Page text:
FIG. 2 is a plan view of instrument 10 showing injection reservoir 30 inserted therein.
FIG. 3 is a cross-sectional view of FIG. 2 taken along section lines 3--3.
FIG. 4 illustrates the use of instrument 10 to insert injection reservoir 30 subcutaneously.DETAILED DESCRIPTION OF THE INVENTION
Referring to the Drawings, FIGS. 1-3 show the instrument 10 of the present invention which is an elongated member 11 having hollowed end 12 which receives injection reservoir 30 in a mating, releasable fashion when the fluid conduit of injection reservoir 30 shown as hollow tubing 32 is passed through bore 13. The surgeon may grasp tubing 32 after it is passed through bore 13 to retain injection reservoir 30 within hollowed end 12. End 12 is configured relative to the injection reservoir to be inserted to achieve a mating relationship and thus, end 12 contains recess 14 to receive the corresponding rear portion of injection reservoir 30 and has a flat surface 15 on which the flat bottom surface 33 of injection reservoir 30 rests.
FIG. 2 shows, in outline form, the manner in which injection reservoir 30 fits within recess 14. FIG. 3 better illustrates the manner in which cover 16 which forms recess 14 is configured to blend in with the design of upper surface 34 of injection reservoir 30 which contains region 35 which is the resealable portion of surface 34 that is intended to be pierced by a hypodermic needle. End 12 is of an overall elongated shape which is substantially tapered to an edge 17 which extends around at least the front portion of end 12 which edge is shaped to permit end 12 to push aside and possibly sever tissue ahead of end 12 when it is inserted subcutaneously to thereby create a pocket for the injection reservoir 30 being inserted. It is not desirable to have edge 17 highly beveled to a sharp edge since this may result in excessive bleeding and could even result in damage to subcutaneous bodily structures or organs.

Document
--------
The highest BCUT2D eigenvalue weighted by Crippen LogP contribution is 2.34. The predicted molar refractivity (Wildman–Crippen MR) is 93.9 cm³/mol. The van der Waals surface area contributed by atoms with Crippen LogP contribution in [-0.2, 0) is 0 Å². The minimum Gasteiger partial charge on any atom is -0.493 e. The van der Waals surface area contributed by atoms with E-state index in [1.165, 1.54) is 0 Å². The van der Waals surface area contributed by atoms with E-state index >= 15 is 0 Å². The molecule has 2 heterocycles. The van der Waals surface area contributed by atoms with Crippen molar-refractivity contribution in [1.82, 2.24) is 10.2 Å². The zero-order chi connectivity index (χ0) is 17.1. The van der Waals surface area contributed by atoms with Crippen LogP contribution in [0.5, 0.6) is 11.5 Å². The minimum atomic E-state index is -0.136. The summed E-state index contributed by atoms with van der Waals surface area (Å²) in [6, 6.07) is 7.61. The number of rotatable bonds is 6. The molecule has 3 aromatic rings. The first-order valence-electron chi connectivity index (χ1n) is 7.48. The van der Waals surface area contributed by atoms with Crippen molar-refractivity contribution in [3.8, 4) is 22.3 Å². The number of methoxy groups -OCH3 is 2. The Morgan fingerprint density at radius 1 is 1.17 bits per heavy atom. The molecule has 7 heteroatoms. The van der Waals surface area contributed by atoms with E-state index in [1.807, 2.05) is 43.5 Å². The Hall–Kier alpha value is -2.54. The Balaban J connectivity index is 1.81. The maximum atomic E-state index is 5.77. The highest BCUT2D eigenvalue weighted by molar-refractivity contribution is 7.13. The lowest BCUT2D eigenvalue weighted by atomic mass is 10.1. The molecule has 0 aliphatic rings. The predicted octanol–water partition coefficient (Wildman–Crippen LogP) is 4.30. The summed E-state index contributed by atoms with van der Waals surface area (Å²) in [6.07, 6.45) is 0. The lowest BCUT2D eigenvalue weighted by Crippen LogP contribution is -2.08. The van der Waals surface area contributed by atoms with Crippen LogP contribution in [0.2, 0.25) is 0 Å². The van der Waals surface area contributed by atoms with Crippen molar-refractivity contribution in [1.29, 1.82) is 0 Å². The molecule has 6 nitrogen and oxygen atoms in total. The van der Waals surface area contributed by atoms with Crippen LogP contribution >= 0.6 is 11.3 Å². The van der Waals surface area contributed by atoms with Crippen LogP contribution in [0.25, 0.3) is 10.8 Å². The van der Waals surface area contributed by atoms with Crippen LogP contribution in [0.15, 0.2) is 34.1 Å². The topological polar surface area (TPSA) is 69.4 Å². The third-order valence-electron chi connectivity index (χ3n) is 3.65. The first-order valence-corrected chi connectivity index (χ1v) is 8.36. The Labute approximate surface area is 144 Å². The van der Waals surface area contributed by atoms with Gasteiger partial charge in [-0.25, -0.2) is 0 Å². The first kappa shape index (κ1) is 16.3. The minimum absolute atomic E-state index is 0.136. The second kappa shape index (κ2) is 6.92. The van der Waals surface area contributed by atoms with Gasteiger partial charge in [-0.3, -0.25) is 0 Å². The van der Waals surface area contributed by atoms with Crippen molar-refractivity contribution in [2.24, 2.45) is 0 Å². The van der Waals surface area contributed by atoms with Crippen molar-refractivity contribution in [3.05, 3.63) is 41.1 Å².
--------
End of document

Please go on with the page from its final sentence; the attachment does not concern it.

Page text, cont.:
Instrument 10 as shown further contains an optional elongated portion 20 which is opposite end 12 and serves the two-fold purpose of acting as a handle by which the surgeon can guide end 12 with its injection reservoir 30 into the desired subcutaneous site and can be used as a dilator to create a subcutaneous pocket for the injection reservoir before it is actually inserted beneath the patient's tissue using end 12. To this end, elongated portion 20 has substantially the same general configuration as end 12 when the injection reservoir 30 is placed in recess 14 although portion 20 may be more flattened in configuration to ease insertion of portion 20. Portion 20 has a generally tapered edge 21 similar to edge 17 of end 12 to assist in pushing aside tissue as a pocket for the injection reservoir 30 is made.
The channel present in instrument 10 shown as bore 13 is also optional since cover 16 can be configured to have a space where the tubing passes over end 12 or else cover 16 can simply grasp the portion of injection reservoir 30 lying below the region where the tubing exits from injection reservoir 30. The presence of bore 13 does permit the surgeon to use the tubing to hold the injection reservoir in place on end 12 until he desires to release it when the desired subcutaneous site is reached and can serve as a guide for removal of the reservoir. The term "channel" as used herein includes a bore as shown or a depression in which the fluid conduit or tubing of the injection reservoir is designed to rest.